By Freeman Razemba and Tertia Makurumidze
The Zimbabwe Republic Police (ZRP) has expressed concern over the increase in cases in which its officers continue to be attacked in some areas in and around the CBD by suspected MDC-Alliance youths.
The rowdy youths have declared some of the spots in the city a no-go area for police officers, especially roads near their party headquarters, Harvest House.
On Saturday, a policewoman sustained serious injuries after being attacked with stones by some of these youths in the city. She is currently receiving treatment at a local hospital.
Investigations are still in progress.
National police spokesperson Assistant Commissioner Paul Nyathi warned all criminal elements that the long arm of the law will be applied to them without fear or favour.
“The ZRP is disturbed by the continuous acts of assaults on police officers at the area between Kwame Nkrumah Avenue and Angwa Street.
“No one has the right to attack police officers irrespective of one’s religion, colour, creed or status. Police will ensure law and order is maintained,” he said.
The Ministry of Information, Publicity and Broadcasting Services also confirmed the attack on its Twitter.
“Today (Saturday), a female police officer was attacked around Kwame Nkrumah Avenue and Angwa Street. Stones were used as missiles. She is in hospital receiving treatment. We wish her full recovery. The public is urged to respect police officers whose role is to maintain law and order.
“The nation needs a political culture that eschews violence. Police are currently dealing with threats of violence issued against QV Pharmacy staff by the people who have declared parts of the Harare CBD no-go areas. Attacking police and threatening others is unacceptable.”
Last week, 11 suspected MDC-Alliance marshals appeared in court for allegedly assaulting a police officer at a food court in Harare’s central business district claiming it was a no-go area for law enforcement agencies.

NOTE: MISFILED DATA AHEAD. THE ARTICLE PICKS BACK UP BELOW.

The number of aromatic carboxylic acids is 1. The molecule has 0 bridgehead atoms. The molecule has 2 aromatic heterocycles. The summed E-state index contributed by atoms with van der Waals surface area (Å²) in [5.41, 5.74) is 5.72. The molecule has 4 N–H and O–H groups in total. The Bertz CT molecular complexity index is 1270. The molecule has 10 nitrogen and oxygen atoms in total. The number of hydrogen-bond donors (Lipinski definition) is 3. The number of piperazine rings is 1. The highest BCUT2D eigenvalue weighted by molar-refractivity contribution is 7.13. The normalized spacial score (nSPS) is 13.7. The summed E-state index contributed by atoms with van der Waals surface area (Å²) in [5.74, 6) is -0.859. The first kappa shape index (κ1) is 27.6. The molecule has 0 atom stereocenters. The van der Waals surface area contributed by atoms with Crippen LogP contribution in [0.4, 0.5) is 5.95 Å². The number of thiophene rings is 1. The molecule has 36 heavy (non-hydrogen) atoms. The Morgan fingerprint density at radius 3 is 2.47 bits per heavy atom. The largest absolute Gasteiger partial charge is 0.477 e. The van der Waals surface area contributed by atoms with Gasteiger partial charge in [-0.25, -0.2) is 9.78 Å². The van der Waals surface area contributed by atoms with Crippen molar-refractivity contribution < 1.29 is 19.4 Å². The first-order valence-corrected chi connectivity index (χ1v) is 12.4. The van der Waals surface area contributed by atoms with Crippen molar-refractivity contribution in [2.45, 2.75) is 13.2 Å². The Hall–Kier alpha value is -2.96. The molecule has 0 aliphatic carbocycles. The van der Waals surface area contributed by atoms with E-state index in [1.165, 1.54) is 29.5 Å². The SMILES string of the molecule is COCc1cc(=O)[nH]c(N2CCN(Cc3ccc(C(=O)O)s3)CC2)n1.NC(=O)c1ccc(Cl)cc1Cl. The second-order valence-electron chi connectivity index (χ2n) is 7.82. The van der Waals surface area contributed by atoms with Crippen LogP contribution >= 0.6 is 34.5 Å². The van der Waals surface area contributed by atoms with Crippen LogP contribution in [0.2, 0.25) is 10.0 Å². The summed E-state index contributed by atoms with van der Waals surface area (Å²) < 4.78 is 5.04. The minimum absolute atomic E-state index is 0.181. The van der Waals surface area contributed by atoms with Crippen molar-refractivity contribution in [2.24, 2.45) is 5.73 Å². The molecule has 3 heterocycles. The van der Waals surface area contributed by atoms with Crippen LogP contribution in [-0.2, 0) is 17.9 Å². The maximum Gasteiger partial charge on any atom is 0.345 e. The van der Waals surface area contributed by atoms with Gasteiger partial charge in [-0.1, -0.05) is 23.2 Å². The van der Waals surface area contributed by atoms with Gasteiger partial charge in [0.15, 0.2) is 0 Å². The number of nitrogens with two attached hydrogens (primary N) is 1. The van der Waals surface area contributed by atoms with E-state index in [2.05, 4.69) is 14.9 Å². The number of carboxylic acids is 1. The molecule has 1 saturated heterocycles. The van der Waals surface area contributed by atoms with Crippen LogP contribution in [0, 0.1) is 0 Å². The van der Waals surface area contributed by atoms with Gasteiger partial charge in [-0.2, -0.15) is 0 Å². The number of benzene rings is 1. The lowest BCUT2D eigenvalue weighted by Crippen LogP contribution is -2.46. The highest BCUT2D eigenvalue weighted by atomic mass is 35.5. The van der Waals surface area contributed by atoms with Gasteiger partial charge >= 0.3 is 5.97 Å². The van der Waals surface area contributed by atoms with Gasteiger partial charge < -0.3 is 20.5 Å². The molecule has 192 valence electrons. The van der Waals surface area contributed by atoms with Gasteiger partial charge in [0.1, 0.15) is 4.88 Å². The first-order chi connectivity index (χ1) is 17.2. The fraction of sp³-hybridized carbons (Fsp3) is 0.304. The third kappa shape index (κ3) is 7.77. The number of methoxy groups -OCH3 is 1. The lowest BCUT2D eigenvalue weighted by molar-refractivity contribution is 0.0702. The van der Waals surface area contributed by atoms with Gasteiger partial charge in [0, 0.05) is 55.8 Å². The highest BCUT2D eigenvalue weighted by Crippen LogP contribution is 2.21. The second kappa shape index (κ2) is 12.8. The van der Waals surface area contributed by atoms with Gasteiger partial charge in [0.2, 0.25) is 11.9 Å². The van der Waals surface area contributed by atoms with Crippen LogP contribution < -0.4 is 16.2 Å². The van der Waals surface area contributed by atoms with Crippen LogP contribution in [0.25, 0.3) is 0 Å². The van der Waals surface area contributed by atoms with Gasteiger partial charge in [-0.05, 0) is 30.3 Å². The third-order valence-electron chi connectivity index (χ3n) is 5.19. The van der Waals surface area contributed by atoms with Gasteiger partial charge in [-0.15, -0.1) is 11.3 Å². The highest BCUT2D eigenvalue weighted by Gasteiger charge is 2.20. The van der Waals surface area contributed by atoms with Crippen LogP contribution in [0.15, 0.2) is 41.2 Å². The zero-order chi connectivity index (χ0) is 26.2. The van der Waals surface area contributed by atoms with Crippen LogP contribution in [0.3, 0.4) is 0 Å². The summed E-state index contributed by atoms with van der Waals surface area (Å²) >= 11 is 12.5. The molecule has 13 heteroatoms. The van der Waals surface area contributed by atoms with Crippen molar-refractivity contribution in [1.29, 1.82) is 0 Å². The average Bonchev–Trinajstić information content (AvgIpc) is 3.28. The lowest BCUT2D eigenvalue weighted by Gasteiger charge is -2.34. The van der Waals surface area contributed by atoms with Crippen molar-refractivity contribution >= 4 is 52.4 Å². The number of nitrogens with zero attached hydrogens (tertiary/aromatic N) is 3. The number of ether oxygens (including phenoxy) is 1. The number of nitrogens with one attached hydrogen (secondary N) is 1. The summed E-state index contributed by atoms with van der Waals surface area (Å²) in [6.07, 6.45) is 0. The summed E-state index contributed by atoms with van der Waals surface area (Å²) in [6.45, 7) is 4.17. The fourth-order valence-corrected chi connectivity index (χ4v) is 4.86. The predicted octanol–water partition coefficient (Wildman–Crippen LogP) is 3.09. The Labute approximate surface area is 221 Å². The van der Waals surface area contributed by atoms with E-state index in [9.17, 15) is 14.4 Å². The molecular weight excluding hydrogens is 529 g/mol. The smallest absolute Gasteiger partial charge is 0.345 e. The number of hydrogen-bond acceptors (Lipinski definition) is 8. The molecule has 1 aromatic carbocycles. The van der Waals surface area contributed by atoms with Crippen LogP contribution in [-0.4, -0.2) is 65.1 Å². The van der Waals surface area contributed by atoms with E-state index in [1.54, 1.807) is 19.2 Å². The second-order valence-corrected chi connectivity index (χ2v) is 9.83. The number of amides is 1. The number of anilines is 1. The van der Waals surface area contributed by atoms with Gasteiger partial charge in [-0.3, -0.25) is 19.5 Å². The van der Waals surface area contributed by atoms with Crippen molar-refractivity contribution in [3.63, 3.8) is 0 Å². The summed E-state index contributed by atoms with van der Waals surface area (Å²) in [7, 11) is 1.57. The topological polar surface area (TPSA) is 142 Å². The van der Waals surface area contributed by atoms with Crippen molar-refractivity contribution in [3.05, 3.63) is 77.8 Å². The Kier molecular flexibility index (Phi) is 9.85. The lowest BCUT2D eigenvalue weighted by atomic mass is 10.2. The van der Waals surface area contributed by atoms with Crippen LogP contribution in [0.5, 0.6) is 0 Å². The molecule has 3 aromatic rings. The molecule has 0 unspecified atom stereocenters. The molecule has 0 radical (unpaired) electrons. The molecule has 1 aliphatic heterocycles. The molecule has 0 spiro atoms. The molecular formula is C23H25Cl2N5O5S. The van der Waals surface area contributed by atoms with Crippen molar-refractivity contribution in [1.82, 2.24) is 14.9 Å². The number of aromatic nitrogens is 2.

Meanwhile, police have warned members of the public to be wary of a syndicate of criminals that is swindling people of their hard-earned cash through card cloning and online banking.
This comes after several people lost their money after either receiving a call or an SMS from people purporting to be employees from their banks.
Most of the victims received a call from phone line number +263864479973.
National police spokesperson Assistant Commissioner Paul Nyathi confirmed the increase in such cases.
“There is an increase in the number of fraud cases through card cloning and online banking,” he said.
“Criminals are targeting pensioners or people with large sums of money in their accounts.”
Asst Comm Nyathi said, recently, a Victoria Falls man lost $19 685,05 after he received a call from +263864479973 with the caller claiming to be a bank employee.
“The caller was armed with all information concerning the man and he requested his PIN number and asked him to confirm through SMSs on his cellphone,” he said. “Within a short space of time, the money had been withdrawn from his account.
“We encourage the public not to respond to SMS from unknown bank officials or divulge their passwords over the phone.”
In another case, a man recently received a call from the same number with the unknown caller purporting to be an official from a local bank.
“The caller informed the unsuspecting complainant that he was fixing his account so that he could receive instant messages after every transaction from the bank,” said Asst Comm Nyathi.
“He went on to request the complainant to supply their PIN number and the complainant complied. A few minutes thereafter, the complainant received a message advising him that some money had been withdrawn from his account.
“On checking with the bank, he discovered that the money had been stolen. This is a growing phenomenon. We urge the public not to be lured to change their PIN numbers on the phone, but should personally do so at their banks.”
Last year, police warned members of the public to be wary of such criminals and over 154 cases have been reported countrywide.
Card cloning involves the production of counterfeit bank debit cards by criminals after fraudulently acquiring bank debit/credit card information contained in the magnetic strip of the bank debit card.
The criminals are acquiring bank debit card information through gadgets known as skimmers. The skimmers are able to extract debit card information and the said devices are similar to Point of Sale (POS) machines.
Some criminals also steal POS machines from shops and service stations for the purpose of uploading data which they use to clone debit cards.
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